No snarls in musical delight
If “Hairspray” were a hairdo, it wouldn’t be something plastered with grease, or should I say, “Grease.” It would be something big, bleached and frizzy – and much, much more fun.
“Hairspray” is that rare modern musical which follows the old Broadway axioms: Give the people a tuneful score, a sweet story and a stage full of goofy but lovable characters.
And guess what happens? Audiences go home ridiculously happy. The crowd exiting the theater on Tuesday night was so giddy I thought they might go dancing right out onto Spokane Falls Boulevard. You’d think they were a bunch of 1962 Baltimore teenagers.
The amazing thing about “Hairspray” is that it was inspired by the least-likely source material: A campy 1988 John Waters cult movie about misfit teenagers starring the cross-dressing Divine. It didn’t, on first glance, seem to be a candidate for a good-natured, old-fashioned musical.
Yet, it turns out to be perfect. First of all, the creators of this musical – Marc Shaiman, Scott Wittman, Mark O’Donnell and Thomas Meehan – recognized the basic sweetness of the story, which is about a teenager named Tracy Turnblad who just wants to be a dancer on the “Corny Collins Show,” despite the fact that she is a little on the plus side.
They also saw that the characters, even big Edna, Tracy’s low-rent mom, are actually quite earnest and honorable, with little use for irony or sarcasm. And they saw that the show’s message – one of racial integration and tolerance for differences – is sincere and heartfelt.
Mostly, they recognized that the story was already about dancing and music – infectious, good-time, early-60s rock ‘n’ roll and R&B. So why not just go all the way and make it a musical?
Eight Tony Awards later, it looks like they had the right idea.
This national touring production, which will be in town through Sunday, is a faithful and professional replica of the show that has wowed folks on Broadway.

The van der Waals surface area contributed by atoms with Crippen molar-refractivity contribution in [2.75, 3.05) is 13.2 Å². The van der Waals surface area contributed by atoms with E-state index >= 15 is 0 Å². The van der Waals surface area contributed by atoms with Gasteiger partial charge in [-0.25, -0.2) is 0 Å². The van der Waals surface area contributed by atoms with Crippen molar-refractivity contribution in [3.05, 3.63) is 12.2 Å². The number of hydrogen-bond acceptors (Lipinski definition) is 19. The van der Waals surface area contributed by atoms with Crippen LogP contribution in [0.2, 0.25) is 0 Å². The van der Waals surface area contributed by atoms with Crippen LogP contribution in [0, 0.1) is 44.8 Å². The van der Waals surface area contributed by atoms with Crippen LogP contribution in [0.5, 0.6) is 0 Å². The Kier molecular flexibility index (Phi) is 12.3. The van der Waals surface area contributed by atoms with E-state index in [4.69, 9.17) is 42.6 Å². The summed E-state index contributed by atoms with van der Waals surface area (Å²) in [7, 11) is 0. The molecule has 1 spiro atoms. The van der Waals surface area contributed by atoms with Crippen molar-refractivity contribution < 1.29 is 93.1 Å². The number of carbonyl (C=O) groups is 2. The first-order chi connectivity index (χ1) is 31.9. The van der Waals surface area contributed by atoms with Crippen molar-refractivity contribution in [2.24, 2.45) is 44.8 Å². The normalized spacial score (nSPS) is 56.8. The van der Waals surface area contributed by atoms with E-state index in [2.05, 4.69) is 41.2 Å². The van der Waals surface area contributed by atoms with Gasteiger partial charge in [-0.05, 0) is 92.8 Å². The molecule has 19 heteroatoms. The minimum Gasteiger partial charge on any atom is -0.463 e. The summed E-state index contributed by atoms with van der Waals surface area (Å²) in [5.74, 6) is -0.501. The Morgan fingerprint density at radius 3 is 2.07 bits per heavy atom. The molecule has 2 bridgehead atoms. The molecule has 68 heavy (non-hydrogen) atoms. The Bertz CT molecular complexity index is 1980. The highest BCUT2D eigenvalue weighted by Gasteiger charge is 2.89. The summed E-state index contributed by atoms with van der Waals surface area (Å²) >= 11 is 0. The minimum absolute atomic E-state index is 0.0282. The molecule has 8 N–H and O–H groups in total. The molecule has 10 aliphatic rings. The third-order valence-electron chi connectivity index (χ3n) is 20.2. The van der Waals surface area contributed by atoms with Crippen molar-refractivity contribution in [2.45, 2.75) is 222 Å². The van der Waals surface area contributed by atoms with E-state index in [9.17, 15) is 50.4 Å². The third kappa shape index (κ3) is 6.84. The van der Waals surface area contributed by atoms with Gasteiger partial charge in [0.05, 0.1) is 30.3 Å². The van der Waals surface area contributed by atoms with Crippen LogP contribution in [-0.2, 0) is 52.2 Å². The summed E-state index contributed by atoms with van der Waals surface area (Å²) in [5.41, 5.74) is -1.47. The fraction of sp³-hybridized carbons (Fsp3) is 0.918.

It boasts the endearing and energetic Brooklynn Pulver as Tracy. Pulver has a fine singing voice well-suited to this doo-wop material. Pulver’s dancing moves are crisp, precise and, yes, lithe, which is important because we have to believe she is a good enough dancer to make, essentially, Baltimore history.
Jerry O’Boyle has some big triple-E cups to fill as Edna, the role originated by Harvey Fierstein. O’Boyle has a trace of Harvey’s gruff mannerisms, but he creates his own sweet, gentle and truly endearing Edna. He looks smashing in a flashy red gown, too.
The cast is loaded with terrific supporting performances. My hands-down favorite was Alyssa Malgeri as Tracy’s best friend, Penny Pingleton. Malgeri, dwarfed by her big red bouffant, displays perfect comic timing as a somewhat dim teen-kid. When someone suggests that the kids carry some protest signs, Penny shouts out, “And we could put words on them!”
Yvette Monique Clark as Motormouth Maybelle delivers a showstopper number with the anthem “I Know Where I’ve Been.” Constantine Rousouli and Christian White are both lovable teen hunks as, respectively, Link Larkin and Seaweed J. Stubbs.
The dance company, as a whole, is well-drilled and in possession of national class talent. I was also impressed with the 11-piece pit orchestra, under the direction of Jeremy Randall, which truly blasted out the sound. There was nothing pre-fab and synthesized about this score.
The show ends with a clever, satisfying production number titled “You Can’t Stop the Beat,” which celebrates Tracy’s triumph in winning the teen crown. Yet one of the great things about “Hairspray” is that her triumph is not about that. It’s about integrating “The Corny Collins Show” once and for all.
That’s what I call a feel-good musical.